With local elections across the United Kingdom due to be held on 6 May, devolved and local political dynamics are increasingly garnering national attention. The UK’s devolved administrations in particular remain controversial, with the current state of the Union often being assessed as weaker now than at any point in living memory.
In the latest research conducted by Redfield & Wilton Strategies, we asked the British public about their views on the UK’s devolved nations holding independence referenda. Overall, our research highlights the contentious nature of such votes but also reveals that British respondents adopt different views on independence depending on which devolved nation is concerned.
Polarisation is most pronounced in the Scottish case. When asked whether they would support or oppose a referendum on Scottish independence being held in the next year, a third (36%) of British respondents expressed support, while a further third (33%) say they would oppose such a vote.
Moreover, support for Scottish independence as a cause closely mirrors support for a referendum on this issue, with 35% of the British public saying they support Scottish independence. At the same time, 32% of respondents across Great Britain say they are opposed to Scottish independence.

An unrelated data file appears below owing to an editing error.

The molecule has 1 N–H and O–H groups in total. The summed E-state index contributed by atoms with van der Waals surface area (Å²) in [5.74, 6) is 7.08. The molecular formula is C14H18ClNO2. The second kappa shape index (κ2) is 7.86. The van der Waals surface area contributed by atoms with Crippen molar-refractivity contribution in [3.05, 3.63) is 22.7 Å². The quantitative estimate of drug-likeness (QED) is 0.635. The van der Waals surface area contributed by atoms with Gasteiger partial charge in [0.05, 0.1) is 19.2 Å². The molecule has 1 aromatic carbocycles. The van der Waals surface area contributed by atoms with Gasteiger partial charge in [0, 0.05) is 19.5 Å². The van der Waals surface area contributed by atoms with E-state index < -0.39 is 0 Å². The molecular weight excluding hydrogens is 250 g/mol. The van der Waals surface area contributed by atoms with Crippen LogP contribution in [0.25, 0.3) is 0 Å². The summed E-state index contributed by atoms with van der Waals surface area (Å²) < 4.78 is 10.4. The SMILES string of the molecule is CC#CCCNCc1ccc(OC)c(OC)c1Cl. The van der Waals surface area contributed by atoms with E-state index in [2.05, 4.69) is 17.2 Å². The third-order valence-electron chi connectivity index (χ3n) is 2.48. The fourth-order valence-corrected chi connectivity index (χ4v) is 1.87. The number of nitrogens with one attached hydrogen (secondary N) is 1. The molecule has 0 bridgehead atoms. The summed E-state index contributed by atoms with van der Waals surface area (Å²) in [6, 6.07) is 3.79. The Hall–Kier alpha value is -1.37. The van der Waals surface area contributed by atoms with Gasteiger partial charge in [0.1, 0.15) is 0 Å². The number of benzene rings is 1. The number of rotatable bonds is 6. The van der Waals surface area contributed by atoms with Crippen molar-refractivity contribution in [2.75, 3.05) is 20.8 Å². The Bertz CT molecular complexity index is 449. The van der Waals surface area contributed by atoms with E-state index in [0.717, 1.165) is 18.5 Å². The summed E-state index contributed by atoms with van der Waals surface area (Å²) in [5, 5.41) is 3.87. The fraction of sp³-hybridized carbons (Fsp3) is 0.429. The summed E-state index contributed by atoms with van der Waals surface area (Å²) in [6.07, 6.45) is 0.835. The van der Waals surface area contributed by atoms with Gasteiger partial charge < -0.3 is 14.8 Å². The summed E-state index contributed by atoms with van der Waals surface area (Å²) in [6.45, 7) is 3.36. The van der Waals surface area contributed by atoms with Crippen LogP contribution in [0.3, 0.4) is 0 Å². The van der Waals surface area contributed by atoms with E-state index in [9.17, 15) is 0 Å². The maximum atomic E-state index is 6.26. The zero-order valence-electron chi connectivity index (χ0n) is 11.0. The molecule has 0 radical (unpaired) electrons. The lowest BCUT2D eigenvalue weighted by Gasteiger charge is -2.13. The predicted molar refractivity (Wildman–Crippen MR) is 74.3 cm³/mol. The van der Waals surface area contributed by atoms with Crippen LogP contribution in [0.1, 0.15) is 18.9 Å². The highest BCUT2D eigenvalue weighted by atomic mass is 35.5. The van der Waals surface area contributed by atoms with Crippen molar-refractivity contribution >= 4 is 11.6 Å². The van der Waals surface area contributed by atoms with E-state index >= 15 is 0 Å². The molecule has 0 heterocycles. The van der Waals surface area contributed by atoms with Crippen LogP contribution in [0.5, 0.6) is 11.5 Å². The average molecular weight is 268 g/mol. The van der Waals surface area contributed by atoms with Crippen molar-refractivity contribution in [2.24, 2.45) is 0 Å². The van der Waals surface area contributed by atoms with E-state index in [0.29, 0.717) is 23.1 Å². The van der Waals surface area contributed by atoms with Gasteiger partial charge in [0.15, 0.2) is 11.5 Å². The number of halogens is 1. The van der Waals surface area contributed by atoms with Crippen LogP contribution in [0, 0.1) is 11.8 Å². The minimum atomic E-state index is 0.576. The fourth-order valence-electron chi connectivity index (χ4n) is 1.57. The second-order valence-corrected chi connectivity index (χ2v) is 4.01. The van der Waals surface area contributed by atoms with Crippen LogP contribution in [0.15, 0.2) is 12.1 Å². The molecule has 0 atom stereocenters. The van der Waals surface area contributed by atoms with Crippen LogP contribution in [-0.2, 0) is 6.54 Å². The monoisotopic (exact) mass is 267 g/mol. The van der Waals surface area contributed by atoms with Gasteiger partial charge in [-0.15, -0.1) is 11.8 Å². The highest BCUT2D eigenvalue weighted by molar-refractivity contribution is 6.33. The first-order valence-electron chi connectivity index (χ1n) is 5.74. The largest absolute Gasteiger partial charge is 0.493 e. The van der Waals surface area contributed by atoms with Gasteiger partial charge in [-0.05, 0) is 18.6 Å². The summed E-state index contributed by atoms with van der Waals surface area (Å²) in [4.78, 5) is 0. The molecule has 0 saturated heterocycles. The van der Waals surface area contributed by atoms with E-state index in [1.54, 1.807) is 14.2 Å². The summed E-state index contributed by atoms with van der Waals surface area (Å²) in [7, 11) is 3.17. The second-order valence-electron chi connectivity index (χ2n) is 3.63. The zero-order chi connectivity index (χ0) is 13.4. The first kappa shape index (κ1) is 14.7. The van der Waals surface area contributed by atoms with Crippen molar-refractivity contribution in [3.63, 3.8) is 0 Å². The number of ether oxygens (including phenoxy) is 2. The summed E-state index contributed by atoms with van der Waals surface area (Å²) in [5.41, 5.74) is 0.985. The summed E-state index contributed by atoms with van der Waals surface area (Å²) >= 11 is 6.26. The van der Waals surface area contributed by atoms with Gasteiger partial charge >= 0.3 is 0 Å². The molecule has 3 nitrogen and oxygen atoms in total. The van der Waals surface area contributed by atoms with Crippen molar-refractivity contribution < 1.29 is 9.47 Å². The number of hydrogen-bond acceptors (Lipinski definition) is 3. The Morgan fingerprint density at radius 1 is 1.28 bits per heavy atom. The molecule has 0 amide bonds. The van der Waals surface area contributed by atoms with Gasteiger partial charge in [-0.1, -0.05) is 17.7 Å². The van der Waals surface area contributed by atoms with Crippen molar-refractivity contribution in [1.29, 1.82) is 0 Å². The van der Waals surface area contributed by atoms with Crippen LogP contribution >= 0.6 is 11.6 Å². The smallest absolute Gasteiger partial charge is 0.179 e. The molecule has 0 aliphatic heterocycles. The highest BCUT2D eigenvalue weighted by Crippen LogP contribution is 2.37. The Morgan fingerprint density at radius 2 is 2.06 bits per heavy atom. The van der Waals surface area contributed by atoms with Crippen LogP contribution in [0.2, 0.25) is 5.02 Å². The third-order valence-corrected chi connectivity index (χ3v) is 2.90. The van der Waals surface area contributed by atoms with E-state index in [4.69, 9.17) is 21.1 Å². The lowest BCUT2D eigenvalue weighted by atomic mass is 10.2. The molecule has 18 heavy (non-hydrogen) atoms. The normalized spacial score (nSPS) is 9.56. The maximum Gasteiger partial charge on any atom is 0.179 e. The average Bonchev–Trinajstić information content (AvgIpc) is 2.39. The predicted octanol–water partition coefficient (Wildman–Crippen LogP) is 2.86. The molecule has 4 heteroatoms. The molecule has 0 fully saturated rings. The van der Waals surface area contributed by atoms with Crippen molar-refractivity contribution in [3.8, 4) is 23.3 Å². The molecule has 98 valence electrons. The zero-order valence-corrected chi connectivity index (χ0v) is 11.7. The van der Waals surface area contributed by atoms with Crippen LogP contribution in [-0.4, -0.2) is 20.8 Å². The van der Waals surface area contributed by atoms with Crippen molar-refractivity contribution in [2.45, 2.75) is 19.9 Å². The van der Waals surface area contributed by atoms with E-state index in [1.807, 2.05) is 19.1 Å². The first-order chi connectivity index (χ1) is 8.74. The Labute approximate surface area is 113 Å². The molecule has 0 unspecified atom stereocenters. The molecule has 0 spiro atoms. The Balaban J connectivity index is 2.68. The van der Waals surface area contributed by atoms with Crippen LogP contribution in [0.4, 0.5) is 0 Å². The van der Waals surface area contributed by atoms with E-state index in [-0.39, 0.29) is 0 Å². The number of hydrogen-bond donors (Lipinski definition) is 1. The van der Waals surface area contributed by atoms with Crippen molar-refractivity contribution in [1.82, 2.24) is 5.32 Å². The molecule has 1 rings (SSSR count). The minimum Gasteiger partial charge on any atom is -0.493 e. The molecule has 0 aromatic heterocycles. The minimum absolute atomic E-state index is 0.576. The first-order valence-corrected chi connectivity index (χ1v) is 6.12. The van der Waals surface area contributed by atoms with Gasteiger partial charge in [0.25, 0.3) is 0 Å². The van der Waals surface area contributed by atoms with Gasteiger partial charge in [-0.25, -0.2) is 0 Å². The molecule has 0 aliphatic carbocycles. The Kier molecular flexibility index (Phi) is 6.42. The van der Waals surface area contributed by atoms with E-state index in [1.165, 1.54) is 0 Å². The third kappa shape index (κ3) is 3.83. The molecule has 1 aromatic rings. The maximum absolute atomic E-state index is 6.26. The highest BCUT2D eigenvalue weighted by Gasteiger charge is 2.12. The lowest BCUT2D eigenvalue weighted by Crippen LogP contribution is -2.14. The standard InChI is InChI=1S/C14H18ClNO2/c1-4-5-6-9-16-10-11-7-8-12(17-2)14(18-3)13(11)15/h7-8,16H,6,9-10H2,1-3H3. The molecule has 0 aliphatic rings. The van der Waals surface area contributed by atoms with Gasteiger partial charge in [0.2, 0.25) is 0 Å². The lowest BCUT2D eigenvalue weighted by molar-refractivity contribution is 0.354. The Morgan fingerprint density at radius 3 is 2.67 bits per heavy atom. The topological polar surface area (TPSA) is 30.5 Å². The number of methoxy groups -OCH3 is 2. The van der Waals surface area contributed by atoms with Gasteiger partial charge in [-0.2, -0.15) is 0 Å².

The contentious nature of a Scottish independence referendum is also reflected in the public’s expectations regarding the possible outcome of such a vote. A plurality (36%) of British respondents say they are unsure what the outcome of another referendum on Scottish independence would be. A similar proportion of the public (35%) believes the ‘pro-United Kingdom’ side would win, while the remaining 29% perceive the likelihood of the ‘pro-Independence’ side winning as higher.
Looking beyond Scotland, the British public is also split on whether or not they would support or oppose a Welsh referendum being held within the next year. While 29% of respondents would support such a referendum, 30% expressed opposition, and a further 29% say they would neither support nor oppose a vote on Welsh independence.
Were a referendum on Welsh independence to be held, a plurality of British respondents believe the ‘pro-United Kingdom’ side would win (44%), although a considerable 38% of respondents say they are unsure as to which side would prevail.
Regarding the situation in Northern Ireland, a plurality (34%) of the British public is supportive (34%) of a referendum being held in the next year in Northern Ireland regarding its status. 30% say they would neither support nor oppose a Northern Ireland referendum, and approximately a quarter (23%) of respondents would be opposed.
As with the Scottish case, support for Irish Unification as a cause mirrors support for a vote on Northern Ireland’s status, with 34% of the British public saying they support Irish Unification. Interestingly, opposition to Irish unification, at 13%, is considerably lower than opposition to a vote on Northern Ireland’s status (23%).